• Is there a sandwich bar? Choose wholewheat bread with mustard or salsa rather than mayo or Thousand Island. Stick to lean meats (chicken, turkey), and add veggies: hot and sweet peppers, cucumbers, lots of lettuce and tomato slices. Avoid pickles and onions if possible. Try for regular-sized sliced bread, not those massive sub-style rolls. If you’ve had soup and salad, by now you should be quite done.
• A baked potato is a decent option, sans cream, cheese or butter. Try a sweetcorn or, better still, bean filling for a similar unctuous texture.
• The other option is to avoid bread, pasta and rice, and get your carbs from veggies with a side of protein. Grilled meats or stir-fried veg (no cheesy bakes or greasy curries), with one piece of lean meat or fish that fits comfortably in your palm, is a good option. Or get some corn on the cob with a sprinkling of lime and chilli rather than butter.
• Drink water, unsweetened tea or diet soda.
• Desserts are always abundant but try to sample and not stuff yourself. If you’ve stopped at soup, salad and a grill, you can stretch as far as two-three shot glass-sized dessert portions. Otherwise get some of that exotic fruit you never buy. Ice cream is too obvious and you can get it anywhere, so don’t waste the opportunity (or your money) on such a banal pick.
Rules to eat by
• Fill ¼ of your plate with protein (meat, fish, paneer or dal), ¼ with carbohydrates (rice, bread, pasta) and the remaining half with vegetables. Additional plates of salad or grilled vegetables are not a problem.
• Afternoon is not the time to tank up—eat light and you can manage that late afternoon swim (or stay awake at the conference until the coffee is served).
• Brunch presents a bigger challenge: There’s too much variety! Be guided by the time you sit down to eat and make your meal more breakfast-like or a typical lunch accordingly.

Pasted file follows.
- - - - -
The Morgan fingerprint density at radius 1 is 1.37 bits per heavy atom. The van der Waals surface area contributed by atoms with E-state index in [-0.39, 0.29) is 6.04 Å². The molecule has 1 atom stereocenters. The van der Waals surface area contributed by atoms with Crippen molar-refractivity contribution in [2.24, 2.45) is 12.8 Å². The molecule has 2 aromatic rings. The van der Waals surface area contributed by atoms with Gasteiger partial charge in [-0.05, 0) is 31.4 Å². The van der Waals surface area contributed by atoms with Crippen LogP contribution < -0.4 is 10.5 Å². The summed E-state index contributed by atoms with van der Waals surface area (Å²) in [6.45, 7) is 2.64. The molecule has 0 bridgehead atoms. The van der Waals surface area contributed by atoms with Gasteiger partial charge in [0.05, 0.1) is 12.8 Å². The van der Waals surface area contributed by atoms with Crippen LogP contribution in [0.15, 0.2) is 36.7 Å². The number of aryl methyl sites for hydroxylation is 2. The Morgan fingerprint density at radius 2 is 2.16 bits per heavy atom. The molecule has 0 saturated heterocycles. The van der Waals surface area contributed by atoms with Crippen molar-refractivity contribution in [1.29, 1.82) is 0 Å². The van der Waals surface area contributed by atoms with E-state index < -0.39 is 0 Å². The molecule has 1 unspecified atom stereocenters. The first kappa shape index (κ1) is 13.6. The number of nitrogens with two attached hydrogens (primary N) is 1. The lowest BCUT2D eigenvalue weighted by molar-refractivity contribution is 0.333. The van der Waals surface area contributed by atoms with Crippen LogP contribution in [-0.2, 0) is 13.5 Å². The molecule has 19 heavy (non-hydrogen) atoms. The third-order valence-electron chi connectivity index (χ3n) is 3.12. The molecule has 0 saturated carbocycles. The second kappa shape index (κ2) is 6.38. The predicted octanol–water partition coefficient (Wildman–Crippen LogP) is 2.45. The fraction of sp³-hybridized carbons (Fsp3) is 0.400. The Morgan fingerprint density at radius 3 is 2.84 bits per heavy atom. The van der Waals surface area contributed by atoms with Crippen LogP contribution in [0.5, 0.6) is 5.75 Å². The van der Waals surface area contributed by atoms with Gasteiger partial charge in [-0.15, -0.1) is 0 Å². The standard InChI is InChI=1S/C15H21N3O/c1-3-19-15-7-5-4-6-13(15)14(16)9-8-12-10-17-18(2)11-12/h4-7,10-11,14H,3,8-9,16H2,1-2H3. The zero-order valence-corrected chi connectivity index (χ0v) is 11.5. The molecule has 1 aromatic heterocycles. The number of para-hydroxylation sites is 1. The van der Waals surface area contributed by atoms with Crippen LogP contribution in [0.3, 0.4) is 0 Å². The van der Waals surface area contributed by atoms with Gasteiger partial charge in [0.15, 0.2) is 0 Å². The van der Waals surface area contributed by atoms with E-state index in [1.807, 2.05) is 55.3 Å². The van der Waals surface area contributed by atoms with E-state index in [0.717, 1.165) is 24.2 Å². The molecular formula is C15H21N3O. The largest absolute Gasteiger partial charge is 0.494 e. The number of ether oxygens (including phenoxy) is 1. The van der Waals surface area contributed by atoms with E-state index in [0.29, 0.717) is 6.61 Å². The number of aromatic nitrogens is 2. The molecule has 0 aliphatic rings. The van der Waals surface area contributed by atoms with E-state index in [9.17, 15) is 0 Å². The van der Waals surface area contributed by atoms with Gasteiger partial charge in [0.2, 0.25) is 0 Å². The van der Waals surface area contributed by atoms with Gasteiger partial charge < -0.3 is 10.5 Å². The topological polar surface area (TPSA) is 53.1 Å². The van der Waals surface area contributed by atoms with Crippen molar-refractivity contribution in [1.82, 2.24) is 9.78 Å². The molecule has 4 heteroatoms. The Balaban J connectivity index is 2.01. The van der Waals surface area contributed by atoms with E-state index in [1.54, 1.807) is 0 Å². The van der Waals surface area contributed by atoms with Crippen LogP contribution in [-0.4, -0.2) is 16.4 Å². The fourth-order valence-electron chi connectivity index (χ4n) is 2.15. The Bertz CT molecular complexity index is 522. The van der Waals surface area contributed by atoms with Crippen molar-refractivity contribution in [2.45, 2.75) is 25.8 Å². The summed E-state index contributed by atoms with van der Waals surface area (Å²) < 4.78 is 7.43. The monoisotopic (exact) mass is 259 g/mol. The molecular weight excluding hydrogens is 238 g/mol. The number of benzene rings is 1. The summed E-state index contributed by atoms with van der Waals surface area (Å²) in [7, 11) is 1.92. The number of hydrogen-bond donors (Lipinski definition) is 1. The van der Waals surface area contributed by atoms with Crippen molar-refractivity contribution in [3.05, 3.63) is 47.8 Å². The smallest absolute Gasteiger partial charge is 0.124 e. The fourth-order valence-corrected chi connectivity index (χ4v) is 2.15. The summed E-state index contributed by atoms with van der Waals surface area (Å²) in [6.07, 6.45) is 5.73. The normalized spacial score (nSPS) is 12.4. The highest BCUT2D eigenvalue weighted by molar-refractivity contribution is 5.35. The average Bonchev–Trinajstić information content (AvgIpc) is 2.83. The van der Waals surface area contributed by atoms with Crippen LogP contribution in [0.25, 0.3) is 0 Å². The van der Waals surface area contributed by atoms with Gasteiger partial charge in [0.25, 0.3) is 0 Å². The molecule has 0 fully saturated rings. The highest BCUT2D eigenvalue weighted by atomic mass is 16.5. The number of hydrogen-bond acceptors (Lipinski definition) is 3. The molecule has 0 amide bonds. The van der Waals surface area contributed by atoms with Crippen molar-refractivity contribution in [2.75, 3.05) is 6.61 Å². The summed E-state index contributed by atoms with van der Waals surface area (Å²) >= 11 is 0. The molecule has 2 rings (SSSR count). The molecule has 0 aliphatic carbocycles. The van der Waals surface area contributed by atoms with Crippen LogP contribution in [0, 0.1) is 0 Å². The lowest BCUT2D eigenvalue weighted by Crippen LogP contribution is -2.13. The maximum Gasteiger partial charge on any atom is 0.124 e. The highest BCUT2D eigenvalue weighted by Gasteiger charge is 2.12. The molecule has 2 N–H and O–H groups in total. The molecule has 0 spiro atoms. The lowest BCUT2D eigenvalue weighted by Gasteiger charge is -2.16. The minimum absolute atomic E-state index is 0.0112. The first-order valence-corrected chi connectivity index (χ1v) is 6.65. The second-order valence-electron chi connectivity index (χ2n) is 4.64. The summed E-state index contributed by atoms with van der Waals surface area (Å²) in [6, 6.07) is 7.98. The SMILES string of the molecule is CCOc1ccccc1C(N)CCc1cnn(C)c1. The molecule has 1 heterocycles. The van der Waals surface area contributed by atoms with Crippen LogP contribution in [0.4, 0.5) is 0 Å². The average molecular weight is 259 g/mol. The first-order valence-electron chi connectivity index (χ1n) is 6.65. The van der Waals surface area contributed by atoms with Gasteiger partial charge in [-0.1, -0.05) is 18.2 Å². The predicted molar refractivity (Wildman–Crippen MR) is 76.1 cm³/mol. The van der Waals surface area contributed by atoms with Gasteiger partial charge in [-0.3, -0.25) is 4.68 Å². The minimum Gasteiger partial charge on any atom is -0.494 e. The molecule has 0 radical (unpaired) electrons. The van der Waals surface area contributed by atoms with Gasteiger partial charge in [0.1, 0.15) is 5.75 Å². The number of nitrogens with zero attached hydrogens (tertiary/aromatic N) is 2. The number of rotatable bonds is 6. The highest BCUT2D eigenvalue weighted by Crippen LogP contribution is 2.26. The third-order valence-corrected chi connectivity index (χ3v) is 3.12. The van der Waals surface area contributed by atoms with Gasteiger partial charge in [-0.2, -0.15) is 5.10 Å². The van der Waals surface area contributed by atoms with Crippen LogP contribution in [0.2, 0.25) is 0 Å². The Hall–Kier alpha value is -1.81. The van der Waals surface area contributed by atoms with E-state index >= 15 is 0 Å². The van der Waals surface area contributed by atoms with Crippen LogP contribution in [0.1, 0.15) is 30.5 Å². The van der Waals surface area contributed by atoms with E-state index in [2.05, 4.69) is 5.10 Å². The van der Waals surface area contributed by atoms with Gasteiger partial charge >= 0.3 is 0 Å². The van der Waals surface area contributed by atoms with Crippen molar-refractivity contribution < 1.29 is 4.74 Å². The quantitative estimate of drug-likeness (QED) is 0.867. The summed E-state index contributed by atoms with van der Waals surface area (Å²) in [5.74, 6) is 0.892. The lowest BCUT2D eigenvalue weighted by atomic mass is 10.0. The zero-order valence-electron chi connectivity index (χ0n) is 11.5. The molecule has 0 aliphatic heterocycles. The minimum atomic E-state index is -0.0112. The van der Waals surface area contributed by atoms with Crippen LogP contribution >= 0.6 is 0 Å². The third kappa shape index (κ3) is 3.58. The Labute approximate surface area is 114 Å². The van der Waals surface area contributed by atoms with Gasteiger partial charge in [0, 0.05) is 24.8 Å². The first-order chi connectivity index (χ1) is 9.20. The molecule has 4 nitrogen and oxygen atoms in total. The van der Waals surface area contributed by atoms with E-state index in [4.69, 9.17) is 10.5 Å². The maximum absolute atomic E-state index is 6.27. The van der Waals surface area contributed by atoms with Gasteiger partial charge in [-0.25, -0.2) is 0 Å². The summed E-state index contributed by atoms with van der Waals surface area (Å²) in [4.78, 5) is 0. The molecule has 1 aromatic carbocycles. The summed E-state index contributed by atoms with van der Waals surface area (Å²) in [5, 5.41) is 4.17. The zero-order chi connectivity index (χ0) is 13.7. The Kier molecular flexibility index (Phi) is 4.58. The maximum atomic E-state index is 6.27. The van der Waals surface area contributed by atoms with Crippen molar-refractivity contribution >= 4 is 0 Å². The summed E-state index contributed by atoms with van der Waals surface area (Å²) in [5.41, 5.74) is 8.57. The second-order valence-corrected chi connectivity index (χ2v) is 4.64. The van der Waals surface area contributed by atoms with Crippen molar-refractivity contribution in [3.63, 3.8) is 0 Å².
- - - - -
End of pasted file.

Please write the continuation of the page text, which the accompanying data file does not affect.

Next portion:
• Start with a clear, tomato-based or bean/lentil-based soup.
• Salad next, as at lunch.
• Now the entrée: Vegetables and grains should fill up most of your plate, with some room for lean meat, fish, paneer or dal. Pick yellow over black dal; avoid the gravies and get a tikka instead.
• Can’t resist biryani? Stay away from the kebab skewers and curries then (or vice versa, with one piece of naan or roti). And stop at one helping.
• Must have that pasta in cheese sauce? Get a serving spoon-sized portion and add lots of salad or grilled peppers and brinjal.
• Your favourite curry? Team it up with a piece of naan or a spoonful of rice.
• When you spoon up your selection, include the bare minimum of sauce. Avoid food from the bottom of the pan—it’s there that the oil and butter accumulate (except in gravies, where it floats—but you aren’t having any, right?).
• Take your time choosing, and stop at one sweet.
Rules to eat by
• Choose one cuisine and stick to it for mains (soup and salad remain mandatory), even in a mixed buffet.